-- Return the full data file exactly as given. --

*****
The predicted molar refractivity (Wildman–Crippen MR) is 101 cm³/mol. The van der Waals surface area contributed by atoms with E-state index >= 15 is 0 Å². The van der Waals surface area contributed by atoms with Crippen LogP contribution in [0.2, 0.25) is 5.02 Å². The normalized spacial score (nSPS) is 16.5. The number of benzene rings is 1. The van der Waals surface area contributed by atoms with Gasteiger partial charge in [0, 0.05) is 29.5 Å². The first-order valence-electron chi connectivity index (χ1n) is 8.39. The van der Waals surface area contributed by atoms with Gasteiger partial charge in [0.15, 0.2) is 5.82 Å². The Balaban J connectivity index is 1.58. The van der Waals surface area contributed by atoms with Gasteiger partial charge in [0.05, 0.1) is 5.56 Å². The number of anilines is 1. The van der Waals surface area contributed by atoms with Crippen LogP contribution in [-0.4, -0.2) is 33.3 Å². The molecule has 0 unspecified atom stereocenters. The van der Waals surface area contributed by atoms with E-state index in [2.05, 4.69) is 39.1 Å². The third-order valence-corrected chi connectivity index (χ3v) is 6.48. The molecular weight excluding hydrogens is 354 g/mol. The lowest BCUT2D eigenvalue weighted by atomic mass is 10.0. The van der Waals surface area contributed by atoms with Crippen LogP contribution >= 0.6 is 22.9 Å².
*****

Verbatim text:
The predicted molar refractivity (Wildman–Crippen MR) is 101 cm³/mol. The van der Waals surface area contributed by atoms with E-state index >= 15 is 0 Å². The van der Waals surface area contributed by atoms with Crippen LogP contribution in [0.2, 0.25) is 5.02 Å². The normalized spacial score (nSPS) is 16.5. The number of benzene rings is 1. The van der Waals surface area contributed by atoms with Gasteiger partial charge in [0, 0.05) is 29.5 Å². The first-order valence-electron chi connectivity index (χ1n) is 8.39. The van der Waals surface area contributed by atoms with Gasteiger partial charge in [0.15, 0.2) is 5.82 Å². The Balaban J connectivity index is 1.58. The van der Waals surface area contributed by atoms with Gasteiger partial charge in [0.05, 0.1) is 5.56 Å². The number of anilines is 1. The van der Waals surface area contributed by atoms with Crippen LogP contribution in [-0.4, -0.2) is 33.3 Å². The molecule has 0 unspecified atom stereocenters. The van der Waals surface area contributed by atoms with E-state index in [2.05, 4.69) is 39.1 Å². The third-order valence-corrected chi connectivity index (χ3v) is 6.48. The molecular weight excluding hydrogens is 354 g/mol. The lowest BCUT2D eigenvalue weighted by atomic mass is 10.0. The van der Waals surface area contributed by atoms with Crippen LogP contribution >= 0.6 is 22.9 Å².